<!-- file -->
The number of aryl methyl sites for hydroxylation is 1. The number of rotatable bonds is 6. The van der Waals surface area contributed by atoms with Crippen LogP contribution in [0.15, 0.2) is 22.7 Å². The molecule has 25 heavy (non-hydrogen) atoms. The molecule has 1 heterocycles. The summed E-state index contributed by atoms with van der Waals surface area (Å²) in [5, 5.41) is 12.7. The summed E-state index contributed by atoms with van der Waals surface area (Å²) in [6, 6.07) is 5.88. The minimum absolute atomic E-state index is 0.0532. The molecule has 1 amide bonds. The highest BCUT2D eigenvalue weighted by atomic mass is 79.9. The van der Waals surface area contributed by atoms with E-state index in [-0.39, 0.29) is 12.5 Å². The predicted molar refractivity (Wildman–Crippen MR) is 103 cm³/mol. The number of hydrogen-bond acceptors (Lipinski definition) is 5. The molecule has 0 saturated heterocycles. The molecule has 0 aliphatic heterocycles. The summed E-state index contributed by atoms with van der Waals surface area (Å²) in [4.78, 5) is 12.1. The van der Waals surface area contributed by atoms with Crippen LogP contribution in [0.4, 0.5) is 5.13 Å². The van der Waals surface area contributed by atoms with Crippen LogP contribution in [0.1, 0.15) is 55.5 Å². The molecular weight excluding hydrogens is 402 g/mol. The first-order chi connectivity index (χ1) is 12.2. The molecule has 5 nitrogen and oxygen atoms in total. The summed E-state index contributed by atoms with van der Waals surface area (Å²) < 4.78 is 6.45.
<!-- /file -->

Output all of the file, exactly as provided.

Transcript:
The number of aryl methyl sites for hydroxylation is 1. The number of rotatable bonds is 6. The van der Waals surface area contributed by atoms with Crippen LogP contribution in [0.15, 0.2) is 22.7 Å². The molecule has 25 heavy (non-hydrogen) atoms. The molecule has 1 heterocycles. The summed E-state index contributed by atoms with van der Waals surface area (Å²) in [5, 5.41) is 12.7. The summed E-state index contributed by atoms with van der Waals surface area (Å²) in [6, 6.07) is 5.88. The minimum absolute atomic E-state index is 0.0532. The molecule has 1 amide bonds. The highest BCUT2D eigenvalue weighted by atomic mass is 79.9. The van der Waals surface area contributed by atoms with E-state index in [-0.39, 0.29) is 12.5 Å². The predicted molar refractivity (Wildman–Crippen MR) is 103 cm³/mol. The number of hydrogen-bond acceptors (Lipinski definition) is 5. The molecule has 0 saturated heterocycles. The molecule has 0 aliphatic heterocycles. The summed E-state index contributed by atoms with van der Waals surface area (Å²) in [4.78, 5) is 12.1. The van der Waals surface area contributed by atoms with Crippen LogP contribution in [0.4, 0.5) is 5.13 Å². The van der Waals surface area contributed by atoms with Crippen LogP contribution in [0.1, 0.15) is 55.5 Å². The molecular weight excluding hydrogens is 402 g/mol. The first-order chi connectivity index (χ1) is 12.2. The molecule has 5 nitrogen and oxygen atoms in total. The summed E-state index contributed by atoms with van der Waals surface area (Å²) < 4.78 is 6.45.